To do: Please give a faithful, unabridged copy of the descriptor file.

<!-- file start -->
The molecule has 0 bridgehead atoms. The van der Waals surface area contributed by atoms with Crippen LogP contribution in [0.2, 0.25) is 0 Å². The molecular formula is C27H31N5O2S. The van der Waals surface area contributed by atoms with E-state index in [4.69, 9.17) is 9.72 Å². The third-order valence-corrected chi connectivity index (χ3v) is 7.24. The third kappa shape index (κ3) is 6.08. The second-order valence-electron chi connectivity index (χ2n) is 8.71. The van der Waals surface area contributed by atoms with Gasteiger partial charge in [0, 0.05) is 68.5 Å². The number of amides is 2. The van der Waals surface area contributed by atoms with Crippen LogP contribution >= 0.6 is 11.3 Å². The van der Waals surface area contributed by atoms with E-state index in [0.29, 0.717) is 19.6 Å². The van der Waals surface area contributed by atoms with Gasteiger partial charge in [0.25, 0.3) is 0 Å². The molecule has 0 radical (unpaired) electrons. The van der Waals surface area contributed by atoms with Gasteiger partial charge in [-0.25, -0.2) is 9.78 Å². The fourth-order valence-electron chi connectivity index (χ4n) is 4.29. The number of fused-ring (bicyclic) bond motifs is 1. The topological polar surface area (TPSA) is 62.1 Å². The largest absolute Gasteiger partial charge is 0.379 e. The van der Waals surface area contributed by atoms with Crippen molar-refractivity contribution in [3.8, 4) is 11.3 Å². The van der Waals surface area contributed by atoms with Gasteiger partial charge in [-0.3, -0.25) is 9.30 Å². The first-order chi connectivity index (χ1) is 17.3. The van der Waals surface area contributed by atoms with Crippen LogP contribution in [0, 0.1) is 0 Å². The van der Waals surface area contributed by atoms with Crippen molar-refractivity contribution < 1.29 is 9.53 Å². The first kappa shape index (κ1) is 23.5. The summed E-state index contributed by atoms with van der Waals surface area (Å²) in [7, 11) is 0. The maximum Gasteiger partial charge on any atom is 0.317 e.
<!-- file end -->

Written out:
The molecule has 0 bridgehead atoms. The van der Waals surface area contributed by atoms with Crippen LogP contribution in [0.2, 0.25) is 0 Å². The molecular formula is C27H31N5O2S. The van der Waals surface area contributed by atoms with E-state index in [4.69, 9.17) is 9.72 Å². The third-order valence-corrected chi connectivity index (χ3v) is 7.24. The third kappa shape index (κ3) is 6.08. The second-order valence-electron chi connectivity index (χ2n) is 8.71. The van der Waals surface area contributed by atoms with Gasteiger partial charge in [0, 0.05) is 68.5 Å². The number of amides is 2. The van der Waals surface area contributed by atoms with Crippen LogP contribution >= 0.6 is 11.3 Å². The van der Waals surface area contributed by atoms with E-state index in [0.29, 0.717) is 19.6 Å². The van der Waals surface area contributed by atoms with Gasteiger partial charge in [0.25, 0.3) is 0 Å². The molecule has 0 radical (unpaired) electrons. The van der Waals surface area contributed by atoms with Gasteiger partial charge in [-0.25, -0.2) is 9.78 Å². The fourth-order valence-electron chi connectivity index (χ4n) is 4.29. The number of fused-ring (bicyclic) bond motifs is 1. The topological polar surface area (TPSA) is 62.1 Å². The largest absolute Gasteiger partial charge is 0.379 e. The van der Waals surface area contributed by atoms with Crippen molar-refractivity contribution in [3.8, 4) is 11.3 Å². The van der Waals surface area contributed by atoms with Gasteiger partial charge in [-0.3, -0.25) is 9.30 Å². The first-order chi connectivity index (χ1) is 17.3. The van der Waals surface area contributed by atoms with Crippen LogP contribution in [0, 0.1) is 0 Å². The van der Waals surface area contributed by atoms with Crippen molar-refractivity contribution < 1.29 is 9.53 Å². The first kappa shape index (κ1) is 23.5. The summed E-state index contributed by atoms with van der Waals surface area (Å²) in [7, 11) is 0. The maximum Gasteiger partial charge on any atom is 0.317 e.